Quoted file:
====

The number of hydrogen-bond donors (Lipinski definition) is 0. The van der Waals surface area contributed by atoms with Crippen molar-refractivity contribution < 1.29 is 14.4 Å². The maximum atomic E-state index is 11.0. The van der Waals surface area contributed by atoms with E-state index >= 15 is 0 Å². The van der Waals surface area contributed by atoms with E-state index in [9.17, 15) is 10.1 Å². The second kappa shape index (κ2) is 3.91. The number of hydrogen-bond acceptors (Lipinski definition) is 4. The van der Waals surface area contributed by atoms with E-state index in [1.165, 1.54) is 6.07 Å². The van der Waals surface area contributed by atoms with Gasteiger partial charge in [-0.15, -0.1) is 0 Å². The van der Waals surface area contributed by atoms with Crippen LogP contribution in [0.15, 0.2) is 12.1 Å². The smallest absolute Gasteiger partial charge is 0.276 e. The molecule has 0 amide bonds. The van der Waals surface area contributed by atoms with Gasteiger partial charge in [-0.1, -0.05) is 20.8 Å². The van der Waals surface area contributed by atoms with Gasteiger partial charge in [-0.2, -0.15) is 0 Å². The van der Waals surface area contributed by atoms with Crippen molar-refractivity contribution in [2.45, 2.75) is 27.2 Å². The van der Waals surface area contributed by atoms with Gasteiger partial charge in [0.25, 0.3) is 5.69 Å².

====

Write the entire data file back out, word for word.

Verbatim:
The number of hydrogen-bond donors (Lipinski definition) is 0. The van der Waals surface area contributed by atoms with Crippen molar-refractivity contribution < 1.29 is 14.4 Å². The maximum atomic E-state index is 11.0. The van der Waals surface area contributed by atoms with E-state index >= 15 is 0 Å². The van der Waals surface area contributed by atoms with E-state index in [9.17, 15) is 10.1 Å². The second kappa shape index (κ2) is 3.91. The number of hydrogen-bond acceptors (Lipinski definition) is 4. The van der Waals surface area contributed by atoms with E-state index in [1.165, 1.54) is 6.07 Å². The van der Waals surface area contributed by atoms with Gasteiger partial charge in [-0.15, -0.1) is 0 Å². The van der Waals surface area contributed by atoms with Crippen LogP contribution in [0.15, 0.2) is 12.1 Å². The smallest absolute Gasteiger partial charge is 0.276 e. The molecule has 0 amide bonds. The van der Waals surface area contributed by atoms with Gasteiger partial charge in [-0.1, -0.05) is 20.8 Å². The van der Waals surface area contributed by atoms with Gasteiger partial charge in [-0.2, -0.15) is 0 Å². The van der Waals surface area contributed by atoms with Crippen molar-refractivity contribution in [2.45, 2.75) is 27.2 Å². The van der Waals surface area contributed by atoms with Gasteiger partial charge in [0.25, 0.3) is 5.69 Å².